Dnde pedem proferre pudor velet, aul operii iex* 
Wee sic int'iiiiea, Qt scnptor Cyclicus t.liin : 
"Forluiiain Priami caiitabo, et nobjle bellum.** 
Quid digoum tanto ferel hie prnmitfsor tiiatu? 
Parturiunl mnotei : oaaceiar ndit-uius raus. 
Quaiilu I'ectiua hic, qui oil m<>lilur lueptc '. 
•• Die mihi, Mu»(a, Ttrum eaptae p«J8t (rinport Trc)]*e, 
Qui mnrev hominum mullorum TiJit, el urben. " 
JfoD fiimum ex Tulsfoie, Ned ex furoo dare tucem 
Cogitat, ut iip«:io8a denroc mtracula proinat, 
Antiphaieu, Styl)amc)ue. et euia Cyrlope Chvybdtllk 
Hec reditum Diomedia at iutenlu Melfagn. 
Nee gemiao bcllum Tri.janum orditur sb ovo. 
fi*ni|wr ad eventum festinal: et ic mrdias rea 
NoQ secus ar ootaH, audiCnrem rapit, et quae 
Deaperat Iractata ailVKcere po^ae. relini;uit: 
Atque tta inentitur. me vtiris Talxa remiaeet, 
Frimo He mnlium, mt;dio ae distiepel imum. 

Tu, quid ego el pDpulus tnreum deiideret, audi. 
Si plauauna egea Bjlaea maQeolis, et usque 

1 Atvjut two jeara ago a jronoe man, named Townnend, 
WW uioouo<ed by Mr. (Uimberlaiid. iQ a reTiew »<iiice de- 
•M«ed a« bfin? cunaged id an rpic p-itrn to b*.- enlilied 
" Armagedduo." The plan and *ip~cim<-L promiHe much; 
btit I hope asithLT to orTfnd Mr. Townneud. nor hia 
frieoda.br rerommending to hia aWeolMin the hue* of 
Horace lo which ibeae rhymeM allude. U Mr. Townaetid 
•occceda Id bis undeilakmt!. as there is reaeon to hope, 
how much Will Ihe world be imlrtitcd to Mr. Ciimberratid 
for bringing turn t>efore the public ! But, till that evrnl- 
fol day arrive*, it may ht doubled wh^l^er the premulure 
display of hiH plao ffubliine as the idran eoiifn'«edly are) 
baa n;l. — by rainiug eipertatioo too hiirh, or dimiQiahing 
cunostty, by devclopiiik hta arirument.— rnlher lucurred 
lh« buard of injuring Mr. TiiwiiKeod's future pro«pecU. 



Deserve those plaudits — itudy nature*! P*4S^ 
And sketch the striking traits of every age : 
While varying man and varv-ii^ years uafold 
Life's little tale, so ofi, so valniv told :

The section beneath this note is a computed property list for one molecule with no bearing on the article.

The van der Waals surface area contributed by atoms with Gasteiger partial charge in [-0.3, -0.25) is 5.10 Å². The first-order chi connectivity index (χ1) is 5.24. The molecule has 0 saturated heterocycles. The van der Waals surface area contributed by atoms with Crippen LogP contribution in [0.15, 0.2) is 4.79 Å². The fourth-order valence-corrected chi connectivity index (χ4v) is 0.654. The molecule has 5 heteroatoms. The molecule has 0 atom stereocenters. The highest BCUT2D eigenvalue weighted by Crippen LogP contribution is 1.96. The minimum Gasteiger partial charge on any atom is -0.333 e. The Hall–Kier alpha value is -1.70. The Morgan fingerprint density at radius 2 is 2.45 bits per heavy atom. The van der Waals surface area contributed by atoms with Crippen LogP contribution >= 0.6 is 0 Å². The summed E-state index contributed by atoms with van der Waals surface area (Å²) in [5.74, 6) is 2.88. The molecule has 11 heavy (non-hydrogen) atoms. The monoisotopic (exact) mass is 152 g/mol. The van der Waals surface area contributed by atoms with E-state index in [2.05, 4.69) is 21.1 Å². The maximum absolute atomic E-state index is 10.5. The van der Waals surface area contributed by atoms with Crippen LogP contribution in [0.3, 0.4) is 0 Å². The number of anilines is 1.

Observ; his simple childhood's 'dawning days. 
His t-ranks. Ms prate, bis playmates, and bu pUys 
1 111 time at length the mannish tvro weanr. 
And prurient vice outstrips his lardy teens! 

Behold him Freshman ! forced no more to groui 
O'er VirgiPs 2 devilish verses and — his own ; 
Prayers are too tedious, lectures too abstruse, 
He flies from Tavell's frown to *' Fordham's Mews 
(Tnlucky Tavell ! 3 doom'd lo dativ cares 
Py pugilistic pupils, and by bears,) •• 
Fines, tutors, tasks, conventions threat in vain, 
Refore hounds, hunters, and Newmarket p1»uu 
R:^ugh with his elders, witii his equals rash, 
Cjvil to sharpers, prodigal of cash"; 
Constant to nought — save hazard and a whore. 
Vet cursing both — for both hive made him B0r« ; 
I'nread (unless, since boobs beguile disease, 
The p— X becomes his passage to degrees); 
FooPd, pillaged, dunn'd, he wastes his term Away 
And unexpell'd perhaps, retires M. A.; 
Master of arts ! »> hells and clubi * procJaim, 
Where scarce a blackleg beare a brighter "--»* 

Launch'd into life, extinct his early fire, 
He apes the^jelfisli p.iidence of his sire; 
Marries for money, chooses friends for rank, 
Buys land, and shrewdly trusls nof to the Bank 
Sits in the Senate; gets a snn and heir; 
Sends him to Harrow, for himself was there. 
Mute, though he voles, unless when call'd to ctuet 
His son 'b so sharp — he 'U see the dog a peer ! 
Manhood declines — age palsies ever)- Hmb ; 
He quits Ihe scene — or else the scene quits him; 
Scrapes weallh, o'er each departing penny griefe*. 
And avarice seizes all ambition leaves: 






Culheit ac I 

Imberbia 

Gaudet equ 



ir. Von plaudite, dical ; 
itaiidi aunt tibi mores, 

am ticil puer. el pede certo 



cnlluu 



'. ct i 



ipl; 



iigua 



Conv 



fludiiM, acta*! 



t 0(« 



rin gramme e 
iribuH aaper* 

■re pemlz 
rilia 



p oavet . 



1 shall I 

>}{ my praiiM-l and Mr. Tow 
.tuBtrd by unw 



the bumble ir 

out aupf-jae 

•iiggeatioo. I wiah the nutbnr all the aiicrraa lie ran wiah 

himwif, ani ahMtl be truly happy to we epir poetry weigt 

ed lip from Itie hnihoa Hhere it liea auiikm wilh Kiiuihe) 

Citlle. r;owky (Mr«. or Ahrahnm). Ogilvy, Wilk.e, Vy, 



mutare laboret. 
Multa aenem ronvcniual im-ommnda; yel qund 
Quncrit, et luventia miaer abalinet, ar timet uti; 
Veiqui>d rea omne* imiide gdideqiie miniatral, 
Pilntor, ape Inncua, ineia, Bvidu»«jiie fuluri; 
DilMciiia, quaarulua. laudator lempona uru 

3 Harvef, (he circulator of the ei>cu/a(joa of th% 
blood, uaed to rthig awny Virgil In hla er«taay of ftdiiili» 
tiou, and auy, "the book had a devil." Now, auch a ak»> 
raiiet aa I am copying would probably tling ii awar atek 
but rather wtah Ihut ihe devil had ihe book; sol tnm 
di«liW to the |»oet. iMit well fouiideil horror of hexam*. 
the public achool penaiire of " I»n| aotf 
u(rh to brgel an niiftpothy to p->rtry ht ikt 
lan'a life, aod, perhaps, ao far may b« ac a<^ 



aad 41 'I I)] 



(•II of pa^-t and prearnt daya," K^ 
Millon, he mar b* better than B'aekmort ; If not 
'. an Aitttmaehui. I ahould dei-m myaelf pre- 



la Dot